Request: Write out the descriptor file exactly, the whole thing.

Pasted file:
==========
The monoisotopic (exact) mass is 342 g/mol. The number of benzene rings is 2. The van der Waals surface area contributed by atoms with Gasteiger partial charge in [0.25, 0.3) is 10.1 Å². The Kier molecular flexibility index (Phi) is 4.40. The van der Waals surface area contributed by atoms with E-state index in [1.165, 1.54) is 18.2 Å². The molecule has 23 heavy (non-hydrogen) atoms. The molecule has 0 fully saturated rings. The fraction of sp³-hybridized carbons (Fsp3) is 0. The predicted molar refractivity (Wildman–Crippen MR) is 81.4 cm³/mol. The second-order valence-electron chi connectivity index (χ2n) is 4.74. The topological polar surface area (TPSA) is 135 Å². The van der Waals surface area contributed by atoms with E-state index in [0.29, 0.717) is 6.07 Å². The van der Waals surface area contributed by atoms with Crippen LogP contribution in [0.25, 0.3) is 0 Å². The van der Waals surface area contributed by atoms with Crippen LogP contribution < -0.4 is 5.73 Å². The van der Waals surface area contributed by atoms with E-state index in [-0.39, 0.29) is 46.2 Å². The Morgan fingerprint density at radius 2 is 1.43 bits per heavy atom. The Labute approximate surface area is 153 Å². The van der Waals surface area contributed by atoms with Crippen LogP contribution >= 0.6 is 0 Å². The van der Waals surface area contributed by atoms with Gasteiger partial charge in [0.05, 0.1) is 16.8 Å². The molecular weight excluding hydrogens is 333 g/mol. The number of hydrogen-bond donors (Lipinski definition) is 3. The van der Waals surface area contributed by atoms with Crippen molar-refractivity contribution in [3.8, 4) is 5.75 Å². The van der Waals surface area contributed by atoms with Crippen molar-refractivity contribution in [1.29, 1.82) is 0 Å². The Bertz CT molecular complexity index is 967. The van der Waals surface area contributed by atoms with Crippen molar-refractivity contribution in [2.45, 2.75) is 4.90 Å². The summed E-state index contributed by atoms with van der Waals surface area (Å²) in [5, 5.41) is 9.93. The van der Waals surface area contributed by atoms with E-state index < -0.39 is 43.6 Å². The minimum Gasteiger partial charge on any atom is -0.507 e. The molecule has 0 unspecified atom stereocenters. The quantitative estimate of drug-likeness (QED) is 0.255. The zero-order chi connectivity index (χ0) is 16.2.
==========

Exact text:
The monoisotopic (exact) mass is 342 g/mol. The number of benzene rings is 2. The van der Waals surface area contributed by atoms with Gasteiger partial charge in [0.25, 0.3) is 10.1 Å². The Kier molecular flexibility index (Phi) is 4.40. The van der Waals surface area contributed by atoms with E-state index in [1.165, 1.54) is 18.2 Å². The molecule has 23 heavy (non-hydrogen) atoms. The molecule has 0 fully saturated rings. The fraction of sp³-hybridized carbons (Fsp3) is 0. The predicted molar refractivity (Wildman–Crippen MR) is 81.4 cm³/mol. The second-order valence-electron chi connectivity index (χ2n) is 4.74. The topological polar surface area (TPSA) is 135 Å². The van der Waals surface area contributed by atoms with E-state index in [0.29, 0.717) is 6.07 Å². The van der Waals surface area contributed by atoms with Crippen LogP contribution in [0.25, 0.3) is 0 Å². The van der Waals surface area contributed by atoms with Crippen LogP contribution < -0.4 is 5.73 Å². The van der Waals surface area contributed by atoms with E-state index in [-0.39, 0.29) is 46.2 Å². The Morgan fingerprint density at radius 2 is 1.43 bits per heavy atom. The Labute approximate surface area is 153 Å². The van der Waals surface area contributed by atoms with Crippen LogP contribution >= 0.6 is 0 Å². The van der Waals surface area contributed by atoms with Gasteiger partial charge in [0.05, 0.1) is 16.8 Å². The molecular weight excluding hydrogens is 333 g/mol. The number of hydrogen-bond donors (Lipinski definition) is 3. The van der Waals surface area contributed by atoms with Crippen molar-refractivity contribution in [3.8, 4) is 5.75 Å². The van der Waals surface area contributed by atoms with Crippen molar-refractivity contribution in [1.29, 1.82) is 0 Å². The Bertz CT molecular complexity index is 967. The van der Waals surface area contributed by atoms with Crippen molar-refractivity contribution in [2.45, 2.75) is 4.90 Å². The summed E-state index contributed by atoms with van der Waals surface area (Å²) in [5, 5.41) is 9.93. The van der Waals surface area contributed by atoms with E-state index < -0.39 is 43.6 Å². The minimum Gasteiger partial charge on any atom is -0.507 e. The molecule has 0 unspecified atom stereocenters. The quantitative estimate of drug-likeness (QED) is 0.255. The zero-order chi connectivity index (χ0) is 16.2.